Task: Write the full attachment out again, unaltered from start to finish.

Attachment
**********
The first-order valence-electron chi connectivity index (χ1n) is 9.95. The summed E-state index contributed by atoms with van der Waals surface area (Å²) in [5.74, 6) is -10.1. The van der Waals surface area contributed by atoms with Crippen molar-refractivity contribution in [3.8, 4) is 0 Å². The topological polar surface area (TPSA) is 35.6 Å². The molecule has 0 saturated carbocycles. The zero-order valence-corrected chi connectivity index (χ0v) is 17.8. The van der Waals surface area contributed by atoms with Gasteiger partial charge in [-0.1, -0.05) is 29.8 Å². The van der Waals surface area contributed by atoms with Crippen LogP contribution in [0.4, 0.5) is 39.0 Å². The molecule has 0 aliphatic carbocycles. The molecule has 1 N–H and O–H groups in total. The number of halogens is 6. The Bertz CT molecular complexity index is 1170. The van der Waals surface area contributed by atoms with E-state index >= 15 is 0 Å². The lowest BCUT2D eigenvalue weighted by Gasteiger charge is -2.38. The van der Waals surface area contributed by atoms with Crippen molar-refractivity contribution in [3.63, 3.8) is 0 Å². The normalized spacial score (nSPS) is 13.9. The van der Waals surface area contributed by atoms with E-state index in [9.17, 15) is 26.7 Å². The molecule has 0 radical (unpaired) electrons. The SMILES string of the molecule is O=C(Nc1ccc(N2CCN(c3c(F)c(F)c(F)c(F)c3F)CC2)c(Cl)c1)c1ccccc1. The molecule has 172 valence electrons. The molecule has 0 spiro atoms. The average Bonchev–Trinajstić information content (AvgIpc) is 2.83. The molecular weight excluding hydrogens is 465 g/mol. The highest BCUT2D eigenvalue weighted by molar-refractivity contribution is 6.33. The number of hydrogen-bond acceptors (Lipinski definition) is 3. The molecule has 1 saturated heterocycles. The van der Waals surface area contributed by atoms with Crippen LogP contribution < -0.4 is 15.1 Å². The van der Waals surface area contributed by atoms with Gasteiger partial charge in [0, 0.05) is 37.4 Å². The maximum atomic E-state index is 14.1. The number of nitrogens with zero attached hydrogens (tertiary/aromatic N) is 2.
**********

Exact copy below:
The first-order valence-electron chi connectivity index (χ1n) is 9.95. The summed E-state index contributed by atoms with van der Waals surface area (Å²) in [5.74, 6) is -10.1. The van der Waals surface area contributed by atoms with Crippen molar-refractivity contribution in [3.8, 4) is 0 Å². The topological polar surface area (TPSA) is 35.6 Å². The molecule has 0 saturated carbocycles. The zero-order valence-corrected chi connectivity index (χ0v) is 17.8. The van der Waals surface area contributed by atoms with Gasteiger partial charge in [-0.1, -0.05) is 29.8 Å². The van der Waals surface area contributed by atoms with Crippen LogP contribution in [0.4, 0.5) is 39.0 Å². The molecule has 0 aliphatic carbocycles. The molecule has 1 N–H and O–H groups in total. The number of halogens is 6. The Bertz CT molecular complexity index is 1170. The van der Waals surface area contributed by atoms with E-state index >= 15 is 0 Å². The lowest BCUT2D eigenvalue weighted by Gasteiger charge is -2.38. The van der Waals surface area contributed by atoms with Crippen molar-refractivity contribution in [3.63, 3.8) is 0 Å². The normalized spacial score (nSPS) is 13.9. The van der Waals surface area contributed by atoms with E-state index in [9.17, 15) is 26.7 Å². The molecule has 0 radical (unpaired) electrons. The SMILES string of the molecule is O=C(Nc1ccc(N2CCN(c3c(F)c(F)c(F)c(F)c3F)CC2)c(Cl)c1)c1ccccc1. The molecule has 172 valence electrons. The molecule has 0 spiro atoms. The average Bonchev–Trinajstić information content (AvgIpc) is 2.83. The molecular weight excluding hydrogens is 465 g/mol. The highest BCUT2D eigenvalue weighted by molar-refractivity contribution is 6.33. The number of hydrogen-bond acceptors (Lipinski definition) is 3. The molecule has 1 saturated heterocycles. The van der Waals surface area contributed by atoms with Crippen LogP contribution < -0.4 is 15.1 Å². The van der Waals surface area contributed by atoms with Gasteiger partial charge in [0, 0.05) is 37.4 Å². The maximum atomic E-state index is 14.1. The number of nitrogens with zero attached hydrogens (tertiary/aromatic N) is 2.